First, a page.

Drawing on his experience as a leading neuro-scientist, Dr Nayef Al-Rodhan basically argues that humans are amoral. In other terms, as long as their basic needs are not satisfied, they will act without morality, only aiming at fulfilling their egoist, basic needs. This is why strong governance structures are required in order to contain and regulate these traits of human nature.
Furthermore, Dr Al-Rodhan challenges the underlying assumptions of conventional International Relations and Economic Theories by holding that Human Nature is much more emotional rather than rational. While the assumption of rationality of man has been frequently criticized in recent months, little effort has been made to provide new approaches. This book fills this gap by scientifically demonstrating that humans are emotional, amoral and egoist beings.
Despite its discussion of very complex topics, this book is an easy read and I recommend it to everyone with any interest in the these topics.
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Format: Paperback
Author: Dr. Nayef R.F. Al-Rodhan
ISBN: 978-3-8258-0954-6
Publisher: Transaction Publishers

For centuries there has been an ongoing debate as to how much of our human behavior, ideas and feelings are innate and how much are influenced by our environment. Are we born good or bad? Does reason or emotions drive us? Is our mind malleable or predisposed? In fact, these nature vs nurture debates have been one of the most enduring in the fields of philosophy, religion, psychology and many other disciplines.

According to Dr. Nayef R.F. Al-Rodhan, author of Emotional Amoral Egoism: A Neurophilosopical Theory of Human Nature and its Universal Security Implications, how we answer these questions determine how we answer whether humans are capable of moral behavior (consistent with a system of rules of correct conduct).

Dr. Al-Rodhan believes that humankind is neither always moral nor always immoral, but is capable of being either at different times. As he states: "human nature is governed by general self-interest and affected by genetic predispostion, which implies that there are likely to be limits to our moral sensitivities."

To advance his theory, he sets out to accomplish two tasks in his book. Firstly, he endeavours to reach a comprehension of human nature, which, as he states, offers us the promise of living a good life. Consequently, he poses the following questions: what is it that motivates humankind? What is humankind capable of under certain circumstances and moreover, does humankind possess an innate morality?

To answer these questions, Dr.
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3 of 3 people found the following review helpful By Lonna H. on July 8, 2010
Format: Paperback
"Emotional Amoral Egoism: ..." by Nayef Al-Rodhan is a great look into many aspects of the human mind and human nature. Until now, many people believed that a strict moral code was responsible for the actions of most people. However, the author proposes that it is not morality but rather by internal desires and self preservation. He discusses his belief that humans are not moral or immoral by nature, but rather amoral. When faced with situations, our survival instinct kicks in and morality has little impact on our decision making. This theory can be expanded to cover a multitude of scenarios from the political realm to our day to day lives.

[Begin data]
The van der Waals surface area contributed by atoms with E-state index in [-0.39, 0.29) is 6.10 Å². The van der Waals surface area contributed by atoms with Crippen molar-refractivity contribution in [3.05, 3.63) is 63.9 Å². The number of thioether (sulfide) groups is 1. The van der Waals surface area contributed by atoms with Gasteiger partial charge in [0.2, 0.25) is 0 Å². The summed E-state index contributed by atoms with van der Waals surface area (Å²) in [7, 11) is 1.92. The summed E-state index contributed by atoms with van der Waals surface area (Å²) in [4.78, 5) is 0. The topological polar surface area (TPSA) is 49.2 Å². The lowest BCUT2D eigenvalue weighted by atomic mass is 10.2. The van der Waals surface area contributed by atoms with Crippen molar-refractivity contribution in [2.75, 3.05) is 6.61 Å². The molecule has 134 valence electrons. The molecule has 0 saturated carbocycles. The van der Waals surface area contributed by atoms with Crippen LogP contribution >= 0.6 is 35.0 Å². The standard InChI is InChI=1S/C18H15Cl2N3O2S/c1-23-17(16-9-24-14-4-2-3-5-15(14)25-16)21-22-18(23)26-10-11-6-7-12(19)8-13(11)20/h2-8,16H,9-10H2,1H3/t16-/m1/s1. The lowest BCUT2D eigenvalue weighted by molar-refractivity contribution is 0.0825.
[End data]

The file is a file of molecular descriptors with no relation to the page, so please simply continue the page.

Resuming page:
This book is definitely not for everyone, but if you enjoy reading about how philosophy has changed and continues to change and shape our world, this is definitely the book for you.
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2 of 2 people found the following review helpful By kratzy on June 25, 2010
Format: Paperback
This book does it all. If you ever thought that a philosophy book was just a collection of thoughts and ideas without the real hard-core scientific proof or the basing in history, read this book and see how a well rounded basis for a new philosophical concept can be written.
The author starts off with an extremely well written summary of the history of philosophy. If you just heard of Kant, but have never read any of his books, this summary is highly recommend for anyone interested in getting a broad overview of the most well known philosophers. The author in clear and concise terms summarizes the major ideas and how philosophy developed/evolved over time.
Then comes the actual meat of the book. The author's basic idea is that the human mind or humans themselves are not a blank slate, but that some quasi imprinting has taken place that brings out certain character traits once the human being is exposed to stimuli in the environment. The author, to support, but for the reader more important, to build his hypothesis, draws from an array of knowledge areas, including molecular biology, neurology, history and, of course, philosophy.
I find this book to be the most thrilling when after the extremely well written center section, the author goes on to apply his theory to the cause of interational conflict and how his explanation can be used to mold the human slate in a way that the environment makes conflict less likely to find ground to develop.
The idea itself is fascinating. Politics as only one factor that leads to war, balanced or in some cases supported by environmental stimuli that makes humans so much more likely to follow politicians willingly into war.